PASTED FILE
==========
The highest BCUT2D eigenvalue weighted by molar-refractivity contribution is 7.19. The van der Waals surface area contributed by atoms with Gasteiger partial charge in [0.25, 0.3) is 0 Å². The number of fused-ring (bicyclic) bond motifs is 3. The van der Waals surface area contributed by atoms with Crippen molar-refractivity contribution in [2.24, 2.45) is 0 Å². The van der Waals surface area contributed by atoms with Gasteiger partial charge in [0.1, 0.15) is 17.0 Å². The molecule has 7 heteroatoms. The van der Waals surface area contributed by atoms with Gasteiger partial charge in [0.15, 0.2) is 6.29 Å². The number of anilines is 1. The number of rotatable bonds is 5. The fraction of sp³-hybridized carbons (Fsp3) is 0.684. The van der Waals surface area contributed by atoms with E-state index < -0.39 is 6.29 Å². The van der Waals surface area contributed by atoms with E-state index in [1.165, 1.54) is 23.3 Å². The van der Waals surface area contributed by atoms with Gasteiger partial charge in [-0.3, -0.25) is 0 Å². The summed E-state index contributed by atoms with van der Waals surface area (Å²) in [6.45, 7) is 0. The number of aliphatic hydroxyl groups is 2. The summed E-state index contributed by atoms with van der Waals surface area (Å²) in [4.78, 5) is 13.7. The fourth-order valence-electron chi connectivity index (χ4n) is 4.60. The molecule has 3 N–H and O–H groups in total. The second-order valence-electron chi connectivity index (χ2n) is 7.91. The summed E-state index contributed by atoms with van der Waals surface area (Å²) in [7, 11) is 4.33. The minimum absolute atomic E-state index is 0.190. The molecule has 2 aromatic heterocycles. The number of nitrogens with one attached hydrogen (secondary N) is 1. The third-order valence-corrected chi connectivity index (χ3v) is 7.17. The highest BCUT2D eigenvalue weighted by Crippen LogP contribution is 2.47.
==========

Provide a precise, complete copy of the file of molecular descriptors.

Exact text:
The highest BCUT2D eigenvalue weighted by molar-refractivity contribution is 7.19. The van der Waals surface area contributed by atoms with Gasteiger partial charge in [0.25, 0.3) is 0 Å². The number of fused-ring (bicyclic) bond motifs is 3. The van der Waals surface area contributed by atoms with Crippen molar-refractivity contribution in [2.24, 2.45) is 0 Å². The van der Waals surface area contributed by atoms with Gasteiger partial charge in [0.1, 0.15) is 17.0 Å². The molecule has 7 heteroatoms. The van der Waals surface area contributed by atoms with Gasteiger partial charge in [0.15, 0.2) is 6.29 Å². The number of anilines is 1. The number of rotatable bonds is 5. The fraction of sp³-hybridized carbons (Fsp3) is 0.684. The van der Waals surface area contributed by atoms with E-state index < -0.39 is 6.29 Å². The van der Waals surface area contributed by atoms with E-state index in [1.165, 1.54) is 23.3 Å². The van der Waals surface area contributed by atoms with Gasteiger partial charge in [-0.3, -0.25) is 0 Å². The summed E-state index contributed by atoms with van der Waals surface area (Å²) in [6.45, 7) is 0. The number of aliphatic hydroxyl groups is 2. The summed E-state index contributed by atoms with van der Waals surface area (Å²) in [4.78, 5) is 13.7. The fourth-order valence-electron chi connectivity index (χ4n) is 4.60. The molecule has 3 N–H and O–H groups in total. The second-order valence-electron chi connectivity index (χ2n) is 7.91. The summed E-state index contributed by atoms with van der Waals surface area (Å²) in [7, 11) is 4.33. The minimum absolute atomic E-state index is 0.190. The molecule has 2 aromatic heterocycles. The number of nitrogens with one attached hydrogen (secondary N) is 1. The third-order valence-corrected chi connectivity index (χ3v) is 7.17. The highest BCUT2D eigenvalue weighted by Crippen LogP contribution is 2.47.